The bill also denies the right to those men who don’t want to marry but still have a baby. The Modi government suggests that altruistic surrogacy doesn’t cause conflict or exploitation of surrogates. However, 50 per cent of court cases related to surrogacy are fought within families. Inadvertently, a bill like this encourages conflict within families.

There is no truth to claims that there are many babies available for adoption as an alternative option. Many people are looking to adopt babies but surrogacy should also be a choice available.

I don’t believe the government’s justification that women in this practice are being exploited because one can’t force someone to be a surrogate. This bill is also depriving the LGBTQ community of this option.

This damaging bill will affect both the parties, the surrogate as well as the couple seeking surrogacy. This will hamper India’s image because, on one hand, we boast of medical excellence, and on the other hand, we proscribing surrogacy without a valid reason.

Only poor patients will be negatively affected. Rich couples can travel overseas for reproductive tourism

Dr. Hrishikesh Pai
Fertility specialist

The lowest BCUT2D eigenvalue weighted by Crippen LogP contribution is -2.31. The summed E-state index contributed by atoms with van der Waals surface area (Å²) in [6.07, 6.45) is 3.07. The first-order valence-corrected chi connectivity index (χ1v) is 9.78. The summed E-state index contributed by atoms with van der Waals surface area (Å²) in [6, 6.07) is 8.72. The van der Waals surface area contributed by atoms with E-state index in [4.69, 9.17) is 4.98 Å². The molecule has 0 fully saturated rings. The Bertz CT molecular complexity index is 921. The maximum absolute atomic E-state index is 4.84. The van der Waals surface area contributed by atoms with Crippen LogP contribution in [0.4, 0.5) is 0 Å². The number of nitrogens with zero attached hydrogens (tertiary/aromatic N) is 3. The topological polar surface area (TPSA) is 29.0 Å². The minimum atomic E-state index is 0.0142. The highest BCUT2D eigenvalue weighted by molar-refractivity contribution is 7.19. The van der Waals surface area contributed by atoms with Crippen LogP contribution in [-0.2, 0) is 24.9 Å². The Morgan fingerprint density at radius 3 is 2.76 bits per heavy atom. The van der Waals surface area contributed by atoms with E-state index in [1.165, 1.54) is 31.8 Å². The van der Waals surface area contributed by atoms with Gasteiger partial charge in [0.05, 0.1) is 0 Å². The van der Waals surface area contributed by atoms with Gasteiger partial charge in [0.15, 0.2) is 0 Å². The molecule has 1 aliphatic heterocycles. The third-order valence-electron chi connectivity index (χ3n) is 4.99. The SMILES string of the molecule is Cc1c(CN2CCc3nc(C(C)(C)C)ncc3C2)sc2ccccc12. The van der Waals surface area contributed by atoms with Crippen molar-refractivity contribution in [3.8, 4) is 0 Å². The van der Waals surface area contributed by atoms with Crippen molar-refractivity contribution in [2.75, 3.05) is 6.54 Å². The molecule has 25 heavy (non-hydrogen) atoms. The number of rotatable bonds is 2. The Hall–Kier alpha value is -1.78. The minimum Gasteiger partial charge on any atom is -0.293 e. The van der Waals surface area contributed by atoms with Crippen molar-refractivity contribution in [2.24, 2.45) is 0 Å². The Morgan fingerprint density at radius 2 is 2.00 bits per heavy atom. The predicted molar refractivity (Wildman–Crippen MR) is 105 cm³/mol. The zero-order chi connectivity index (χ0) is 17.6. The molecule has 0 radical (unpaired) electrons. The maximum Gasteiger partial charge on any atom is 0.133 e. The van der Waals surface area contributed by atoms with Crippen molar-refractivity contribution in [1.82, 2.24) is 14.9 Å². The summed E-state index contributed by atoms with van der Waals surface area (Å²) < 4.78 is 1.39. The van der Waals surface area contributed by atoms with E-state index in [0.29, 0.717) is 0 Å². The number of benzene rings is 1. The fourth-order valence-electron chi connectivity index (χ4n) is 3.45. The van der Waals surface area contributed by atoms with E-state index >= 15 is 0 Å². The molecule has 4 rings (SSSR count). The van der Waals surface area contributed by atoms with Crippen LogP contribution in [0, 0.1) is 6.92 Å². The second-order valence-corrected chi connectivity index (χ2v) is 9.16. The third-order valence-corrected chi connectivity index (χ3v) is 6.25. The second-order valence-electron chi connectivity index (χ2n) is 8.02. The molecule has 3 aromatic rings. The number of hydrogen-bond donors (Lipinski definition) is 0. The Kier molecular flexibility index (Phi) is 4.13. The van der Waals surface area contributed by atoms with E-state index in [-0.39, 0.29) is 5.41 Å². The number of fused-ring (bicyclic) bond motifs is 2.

I believe the Surrogacy (Amendment) Bill is necessary but it can definitely be more lenient in its tonality. India needs some regulation in the area of reproductive practices.

The bill needs to be made more flexible because if it is passed in Parliament without incorporating feedback pouring in from all quarters, no doctor will want to take up any case of even “altruistic” surrogacy. It can’t be practised in its current form as it is criminalising the procedure. There’s always the risk of patients submitting wrong documents that could land a doctor into trouble.

The surrogacy cases account for only 0.5 per cent of the total IVF cases. There is very little money a medical practitioner can earn in this practice anyway.

I don’t think this bill limits women’s options because Indian women today are more empowered and aware, so they are not exploited.